Outdoor air pollution in India is one of the biggest threats to the nation. Analysis presented by the Boston-based Health Effect Institute in New Delhi released figures that indicate an increase of more than six times over the past decade.
Aaron Cohen, the principal epidemiologist at the institute, pointed out that the resulting health problems can be severe and very often irreversible or fatal. Diseases commonly associated with air pollution in India include cardiovascular diseases that lead to heart attacks and strokes, respiratory infections and lung cancer.
The analysis was based on a report published in December, which summarizes findings by 450 experts in air pollution. They noted that in 2010, the number of deaths caused by fine particles in the air was 3.2 million, compared to 800,000 in year 2000.
Around 30% of the air pollution in India is due to emissions from vehicles. These are closely followed by gases from factories and power plants, the burning of biomass like wood and plant matter, and dust, according to Dan Greenbaum, president of the Health Effects Institute. In winter, burning of wood and coal for heating adds the picture.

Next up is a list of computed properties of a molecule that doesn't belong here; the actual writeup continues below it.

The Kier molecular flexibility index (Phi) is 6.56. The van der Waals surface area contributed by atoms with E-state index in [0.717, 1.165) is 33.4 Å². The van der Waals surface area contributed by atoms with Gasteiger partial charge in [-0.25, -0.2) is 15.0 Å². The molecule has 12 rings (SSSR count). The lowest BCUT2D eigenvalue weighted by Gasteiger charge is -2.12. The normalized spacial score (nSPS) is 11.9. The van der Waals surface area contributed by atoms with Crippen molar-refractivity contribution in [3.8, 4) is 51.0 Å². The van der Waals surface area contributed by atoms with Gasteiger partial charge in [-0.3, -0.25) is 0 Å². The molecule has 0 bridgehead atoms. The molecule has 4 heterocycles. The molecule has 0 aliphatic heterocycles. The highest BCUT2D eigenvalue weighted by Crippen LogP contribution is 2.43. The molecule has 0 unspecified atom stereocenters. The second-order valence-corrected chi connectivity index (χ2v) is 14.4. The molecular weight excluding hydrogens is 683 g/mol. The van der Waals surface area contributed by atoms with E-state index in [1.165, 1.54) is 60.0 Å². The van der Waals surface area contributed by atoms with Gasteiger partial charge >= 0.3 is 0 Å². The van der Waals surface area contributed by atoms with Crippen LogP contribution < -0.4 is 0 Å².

Kalpana Balakrishnan, director of the Indian Council for Medical Research’s Center for Advanced Research on Environmental Health, in Chennai in southern India, is worried that it will be difficult to point out the issue to the national policy.
Strict air quality standards for vehicle emissions in India should become legally binding as it is in the EU, according to the Center for Science and Environment, a Delhi-based nongovernmental organization. The group is also trying to push for better public transport, and bans for trucks during working hours.
The ministry of environment and forests has already established recommendations for upgrading the vehicles to low-sulfur diesel and are now working on drafts for cleaner construction methods.
Unfortunately, the enforcement of such new rules is very weak, although in 2001 more than 50,000 autorickshaws converted to cleaner-burning compressed natural gas.
The problem is the increasing number of old and highly-polluting vehicles that get brought to the city of New Delhi. Sunita Narain, director general of the Center for Science and Environment, hopes that the new analysis will raise attention and the government will begin an aggressive campaign towards protecting public health.